Brooklyn Band Birch is Buoyant & Brave, and Ready for a New Wave with "Femme.Two"
Photo by Lincoln Lute
“One could do worse than be a swinger of birches,” Robert Frost once wrote. Birch trees are at once both delicate and resilient; not only are they beautiful, with their papery trunks blemished by the peeling of aesthetically-pleasing bark, but they are sturdy, able to bend towards the ground with the icy winds of winter storms, as if bending an ear from their lofts to listen to the earth’s whisper. Birch trees are poetic in their contradiction: simultaneously graceful and stark, flourishing and calm.
It is no wonder, then, that Michelle Birsky, who spent much of her childhood in Vermont, saw fit to name her Brooklyn-based band after this buoyant tree. “Birch is a big part of my upbringing,” Birksy told me when we met in mid-May. “And I liked the idea that I was doing this very electronic, pop sound, in a city, in a metropolis, and I come from nature.”
The irony of the fact that we were having this conversation in a corner bar in the West Village, a neighborhood synonymous with urban culture and the fast pace that accompanies it, just days before I was to move back home to Mississippi – back to a life of back porches, sweet tea, and even stronger heat waves than those known to ambush Manhattan – was not lost on me. The multifaceted relationship between New York City and the natural world is one with which I am deeply familiar, as are many other NYC transplants. This part of Birsky resonates with me, as I am sure it does with other listeners as well, this electric connection to New York’s gleam and grime, complemented by an intimate kinship with and devotion to nature.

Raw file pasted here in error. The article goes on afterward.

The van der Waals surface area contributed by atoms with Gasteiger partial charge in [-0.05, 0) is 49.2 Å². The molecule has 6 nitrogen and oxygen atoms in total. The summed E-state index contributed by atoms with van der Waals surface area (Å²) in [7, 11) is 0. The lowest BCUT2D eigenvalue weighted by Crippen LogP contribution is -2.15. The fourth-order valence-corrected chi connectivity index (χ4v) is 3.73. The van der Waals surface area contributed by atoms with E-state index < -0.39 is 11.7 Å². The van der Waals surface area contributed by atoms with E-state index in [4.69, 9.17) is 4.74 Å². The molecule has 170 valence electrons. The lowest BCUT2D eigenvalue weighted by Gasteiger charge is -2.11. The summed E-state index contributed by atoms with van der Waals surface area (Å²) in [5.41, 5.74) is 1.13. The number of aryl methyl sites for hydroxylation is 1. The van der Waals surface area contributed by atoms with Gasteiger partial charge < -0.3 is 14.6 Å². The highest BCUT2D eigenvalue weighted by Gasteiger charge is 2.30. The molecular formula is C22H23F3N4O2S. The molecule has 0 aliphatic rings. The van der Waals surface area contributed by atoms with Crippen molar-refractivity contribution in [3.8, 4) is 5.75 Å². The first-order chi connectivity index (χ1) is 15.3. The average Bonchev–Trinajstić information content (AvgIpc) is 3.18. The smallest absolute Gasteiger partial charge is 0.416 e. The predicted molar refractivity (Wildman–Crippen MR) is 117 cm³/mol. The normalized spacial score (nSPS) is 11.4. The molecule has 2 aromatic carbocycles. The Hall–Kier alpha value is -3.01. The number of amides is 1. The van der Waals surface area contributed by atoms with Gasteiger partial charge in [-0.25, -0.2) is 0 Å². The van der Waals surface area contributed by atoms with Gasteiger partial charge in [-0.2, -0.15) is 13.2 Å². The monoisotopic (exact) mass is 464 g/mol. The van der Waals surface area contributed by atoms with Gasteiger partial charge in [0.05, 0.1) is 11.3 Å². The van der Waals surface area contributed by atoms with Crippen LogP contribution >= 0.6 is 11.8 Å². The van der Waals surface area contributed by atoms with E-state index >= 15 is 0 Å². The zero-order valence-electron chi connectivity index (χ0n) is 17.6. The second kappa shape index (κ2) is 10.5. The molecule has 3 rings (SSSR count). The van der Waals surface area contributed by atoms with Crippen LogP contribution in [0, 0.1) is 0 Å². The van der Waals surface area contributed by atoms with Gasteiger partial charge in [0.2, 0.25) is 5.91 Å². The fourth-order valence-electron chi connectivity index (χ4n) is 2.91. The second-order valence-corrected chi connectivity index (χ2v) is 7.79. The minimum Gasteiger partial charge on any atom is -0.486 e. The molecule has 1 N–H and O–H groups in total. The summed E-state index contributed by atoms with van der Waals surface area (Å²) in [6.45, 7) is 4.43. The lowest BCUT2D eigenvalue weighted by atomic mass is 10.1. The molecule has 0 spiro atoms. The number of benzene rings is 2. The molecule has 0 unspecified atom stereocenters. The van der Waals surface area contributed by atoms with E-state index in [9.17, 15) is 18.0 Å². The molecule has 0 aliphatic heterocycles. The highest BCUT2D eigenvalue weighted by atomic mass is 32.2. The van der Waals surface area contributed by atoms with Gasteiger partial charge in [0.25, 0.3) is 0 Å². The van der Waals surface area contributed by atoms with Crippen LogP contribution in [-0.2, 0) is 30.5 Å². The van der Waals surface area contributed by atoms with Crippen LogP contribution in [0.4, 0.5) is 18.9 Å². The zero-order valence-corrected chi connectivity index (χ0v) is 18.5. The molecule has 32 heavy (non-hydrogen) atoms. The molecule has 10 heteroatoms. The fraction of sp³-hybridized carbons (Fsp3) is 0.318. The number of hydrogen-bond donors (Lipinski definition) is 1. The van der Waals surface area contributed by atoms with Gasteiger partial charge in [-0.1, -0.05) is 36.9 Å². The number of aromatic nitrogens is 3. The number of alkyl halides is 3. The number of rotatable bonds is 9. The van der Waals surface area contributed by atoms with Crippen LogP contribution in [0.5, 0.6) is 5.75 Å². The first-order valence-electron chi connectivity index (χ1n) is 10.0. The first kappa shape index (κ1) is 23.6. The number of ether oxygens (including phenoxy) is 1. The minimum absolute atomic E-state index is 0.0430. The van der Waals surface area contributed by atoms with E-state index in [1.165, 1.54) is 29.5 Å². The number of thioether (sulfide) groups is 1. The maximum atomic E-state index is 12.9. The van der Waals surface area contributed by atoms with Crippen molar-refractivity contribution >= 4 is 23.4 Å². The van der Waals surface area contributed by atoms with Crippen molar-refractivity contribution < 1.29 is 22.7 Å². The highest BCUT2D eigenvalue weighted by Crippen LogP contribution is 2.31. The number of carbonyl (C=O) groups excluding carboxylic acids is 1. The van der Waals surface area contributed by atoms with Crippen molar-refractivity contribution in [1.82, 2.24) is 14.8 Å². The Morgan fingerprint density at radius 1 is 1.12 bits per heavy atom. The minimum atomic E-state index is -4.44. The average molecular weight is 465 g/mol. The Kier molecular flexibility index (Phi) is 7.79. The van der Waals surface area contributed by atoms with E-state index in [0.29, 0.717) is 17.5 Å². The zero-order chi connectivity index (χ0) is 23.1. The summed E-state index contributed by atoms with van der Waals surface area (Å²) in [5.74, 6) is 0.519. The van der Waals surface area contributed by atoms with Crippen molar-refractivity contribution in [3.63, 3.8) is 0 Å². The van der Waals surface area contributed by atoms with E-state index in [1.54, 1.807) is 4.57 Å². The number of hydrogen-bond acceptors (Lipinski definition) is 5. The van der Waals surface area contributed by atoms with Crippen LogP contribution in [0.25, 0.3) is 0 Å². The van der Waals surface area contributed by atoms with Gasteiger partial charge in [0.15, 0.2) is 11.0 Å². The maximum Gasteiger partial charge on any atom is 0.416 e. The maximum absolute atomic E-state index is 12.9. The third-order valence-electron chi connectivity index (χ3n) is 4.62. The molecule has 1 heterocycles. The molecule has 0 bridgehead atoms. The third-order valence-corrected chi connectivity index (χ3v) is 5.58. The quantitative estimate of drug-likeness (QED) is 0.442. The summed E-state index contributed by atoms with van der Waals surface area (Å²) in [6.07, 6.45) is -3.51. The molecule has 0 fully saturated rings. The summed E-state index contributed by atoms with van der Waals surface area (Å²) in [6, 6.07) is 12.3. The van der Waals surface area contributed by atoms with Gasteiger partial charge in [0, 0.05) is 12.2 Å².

Photo by Lincoln Lute
Birsky is clearly a complex woman, a woman well-acquainted with her strengths, weaknesses, and privileges, which she hopes to address in her new album to be released this fall. Birsky says that her primary intent in this album is representation. “I’m coming as a white woman, so I have another sense of privilege that other women of color do not, and there are less women of color in music… but I still don’t necessarily feel like I’ve seen myself in a lot of our culture,” she says.
Birsky has been paying attention – processing recent occurrences in politics and in the media through lenses of varying magnitudes – first through her personal experiences in both childhood and adulthood, then through the lives of women in her family, and ultimately the lives of women throughout history. “I’ve had a lot of lightbulbs going off the last couple of years when it comes to this stuff. I think a lot of people have,” she says.